STEM

engaging teenage girls in STEM

mc2stem-infographicimage via Edutopia ~ click to see the whole infographic

At one of the PBL 101 Workshops I helped to facilitate a couple of months ago, a teacher asked me about how to get his female high school students invested in STEM coursework and steer them more towards STEM careers. The elementary level students I work with are much easier to engage so I was very interested to see what resources are available. Based on my research, here are the suggestions I made…

Share examples of successful women in STEM careers.

Highlight different engineering professionals using websites like this: http://www.pathwaystoscience.org/profiles.aspx?ind=BlockKarin

You could just spend 5 minutes or so, once a week, talking about an engineer and the work they do. This would be a great way to share some successful women in the field. I think that they would see the careers as more “sexy” if you could find women who work for companies they view as cool and/or are attractive – shallow as that may sound.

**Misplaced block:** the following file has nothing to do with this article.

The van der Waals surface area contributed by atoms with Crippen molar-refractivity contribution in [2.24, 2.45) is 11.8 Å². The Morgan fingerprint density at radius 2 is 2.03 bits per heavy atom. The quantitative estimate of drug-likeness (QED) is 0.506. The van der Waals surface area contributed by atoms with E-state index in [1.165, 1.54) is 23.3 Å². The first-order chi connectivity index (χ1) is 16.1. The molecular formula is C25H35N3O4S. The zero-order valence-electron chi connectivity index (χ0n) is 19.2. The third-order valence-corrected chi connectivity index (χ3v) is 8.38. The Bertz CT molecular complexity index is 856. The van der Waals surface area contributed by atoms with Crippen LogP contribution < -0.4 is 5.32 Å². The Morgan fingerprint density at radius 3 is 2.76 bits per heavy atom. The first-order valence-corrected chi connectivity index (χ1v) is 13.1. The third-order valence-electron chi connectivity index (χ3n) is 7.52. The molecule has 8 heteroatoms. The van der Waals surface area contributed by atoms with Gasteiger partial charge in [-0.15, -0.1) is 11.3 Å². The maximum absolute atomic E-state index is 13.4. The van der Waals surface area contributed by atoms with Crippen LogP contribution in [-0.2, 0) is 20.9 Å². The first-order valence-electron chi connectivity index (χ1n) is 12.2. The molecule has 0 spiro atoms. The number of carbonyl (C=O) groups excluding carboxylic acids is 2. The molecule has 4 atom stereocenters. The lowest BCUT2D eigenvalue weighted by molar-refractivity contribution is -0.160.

There are a few examples of women working for the CDC here: http://www.cdc.gov/women/stem/  I think one of the turn-offs for girls is that they thing of engineering jobs as nerdy. Showing examples that counter that stereotype may help.

Invite some engineers to come in and talk to your students.

This recorded webinar from the National Girls Collaborative Project shares ways to connect students with role models in your community: http://www.ngcproject.org/event/you-can-make-difference-learn-how-plan-role-model-visits-and-field-trips-inspire-girls-technol

Offer clubs at your school.

Get your female students together and provide opportunities for them to work with mentors and professionals. One great resource is Girls Who Code, focused on computer science.

Connect them with camps.

Get them excited about programs that are available for high school girls interested in STEM careers. Here’s a camp at University of Evansville that includes a $5000 college scholarship: http://www.evansville.edu/options/

Do you teach middle or high school students? In what ways do you engage your female students in STEM?

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